There's one additional cool feature of Scala collections which I haven't touched on yet: transformations can result in collections that are different from the original collection type, and the most specific collection that is compatible is used. What does that mean? Say I map a TreeSet from an ordered element type to an unordered type. The result type can no longer be stored in a TreeSet, so you get a more generic Set collection instead. I'm curious what it would take to implement this in Haskell.

So ignoring Java and concentrating entirely on expressiveness & ignoring readability, maintainability, etc... It seems like Collections are the entire kitchen sink of algorithms that map across iterable content. How is that better than more precise types (functors, monoids, monads, foldables)?

For example: what is the benefit of reducing these data structures (and associated algorithms which operate on them) to more generic versions?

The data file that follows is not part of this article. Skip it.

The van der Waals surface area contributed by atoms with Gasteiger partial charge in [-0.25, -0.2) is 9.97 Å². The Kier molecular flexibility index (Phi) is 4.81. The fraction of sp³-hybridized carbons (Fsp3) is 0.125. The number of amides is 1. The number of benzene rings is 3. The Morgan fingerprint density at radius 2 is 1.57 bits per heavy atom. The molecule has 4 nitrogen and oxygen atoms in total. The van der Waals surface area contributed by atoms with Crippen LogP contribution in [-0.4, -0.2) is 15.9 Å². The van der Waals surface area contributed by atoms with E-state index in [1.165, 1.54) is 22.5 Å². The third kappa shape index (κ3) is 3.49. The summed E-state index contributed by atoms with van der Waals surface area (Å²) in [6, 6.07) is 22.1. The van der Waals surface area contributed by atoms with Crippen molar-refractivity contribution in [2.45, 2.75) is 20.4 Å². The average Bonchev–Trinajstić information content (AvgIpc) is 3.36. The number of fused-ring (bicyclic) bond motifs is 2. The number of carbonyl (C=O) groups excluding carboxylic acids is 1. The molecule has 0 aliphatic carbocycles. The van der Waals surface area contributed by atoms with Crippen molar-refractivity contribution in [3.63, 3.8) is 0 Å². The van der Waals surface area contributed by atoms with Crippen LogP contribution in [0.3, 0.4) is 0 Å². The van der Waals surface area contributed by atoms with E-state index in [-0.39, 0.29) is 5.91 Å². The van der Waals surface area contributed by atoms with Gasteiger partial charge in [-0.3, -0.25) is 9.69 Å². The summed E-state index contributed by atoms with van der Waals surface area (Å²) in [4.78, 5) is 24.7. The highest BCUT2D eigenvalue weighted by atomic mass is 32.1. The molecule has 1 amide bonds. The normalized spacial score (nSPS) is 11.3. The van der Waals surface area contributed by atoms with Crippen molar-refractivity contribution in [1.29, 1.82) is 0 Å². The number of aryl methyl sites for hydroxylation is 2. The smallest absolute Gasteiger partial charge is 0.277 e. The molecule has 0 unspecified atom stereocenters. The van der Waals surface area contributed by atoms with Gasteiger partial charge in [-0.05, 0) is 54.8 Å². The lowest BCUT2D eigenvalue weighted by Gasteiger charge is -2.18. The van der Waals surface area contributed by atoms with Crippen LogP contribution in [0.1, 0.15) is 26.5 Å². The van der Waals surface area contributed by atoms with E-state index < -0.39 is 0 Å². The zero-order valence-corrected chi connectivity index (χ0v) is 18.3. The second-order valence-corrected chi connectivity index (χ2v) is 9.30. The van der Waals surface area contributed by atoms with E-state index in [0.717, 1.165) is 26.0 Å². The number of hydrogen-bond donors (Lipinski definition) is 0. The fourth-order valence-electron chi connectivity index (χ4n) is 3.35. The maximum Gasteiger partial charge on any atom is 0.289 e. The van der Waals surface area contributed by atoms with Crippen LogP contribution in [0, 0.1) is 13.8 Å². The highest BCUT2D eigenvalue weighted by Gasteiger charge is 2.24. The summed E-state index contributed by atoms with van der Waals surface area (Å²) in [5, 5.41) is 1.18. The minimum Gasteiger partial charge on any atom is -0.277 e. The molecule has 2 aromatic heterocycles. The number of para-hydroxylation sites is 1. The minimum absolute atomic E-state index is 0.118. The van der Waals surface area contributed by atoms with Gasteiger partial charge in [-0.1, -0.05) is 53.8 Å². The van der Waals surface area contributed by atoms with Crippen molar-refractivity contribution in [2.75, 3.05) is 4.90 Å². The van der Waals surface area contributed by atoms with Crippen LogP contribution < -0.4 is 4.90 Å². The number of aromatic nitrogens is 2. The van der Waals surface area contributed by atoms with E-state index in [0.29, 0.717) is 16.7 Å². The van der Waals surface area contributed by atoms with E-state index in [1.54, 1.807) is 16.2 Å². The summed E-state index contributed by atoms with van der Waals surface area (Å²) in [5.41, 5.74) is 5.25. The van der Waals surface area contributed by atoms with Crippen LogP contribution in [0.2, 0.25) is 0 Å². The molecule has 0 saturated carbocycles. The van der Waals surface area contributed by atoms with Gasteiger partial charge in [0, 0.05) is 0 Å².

> There's one additional cool feature of Scala collections which I haven't touched on yet: transformations can result in collections that are different from the original collection type, and the most specific collection that is compatible is used. What does that mean? Say I map a TreeSet from an ordered element type to an unordered type. The result type can no longer be stored in a TreeSet, so you get a more generic Set collection instead. I'm curious what it would take to implement this in Haskell.

While I agree that this is "cool" that you can do that, I really don't see the use of it except when sketching out ideas when you're not sure what kind of data flow you want yet... but that seems like a problem with designing the program and should be avoided.

In Scala 2.7 the signature for map, defined in Iterable[+A], was def map[B](f : (A) => B) : Iterable[B]

That seems fairly close to the Haskell signature, although somewhat less readable. However, in Scala 2.8, things got more complicated with the addition of the implicit. Consider two functions that I might apply to a collection of integers:

Set(1,2,3,4).map{ _2 } // Set[Int] = Set(2, 4, 6, 8)

Set(1,2,3,4).map{ _.toString } // Set[String] = Set(1, 2, 3, 4)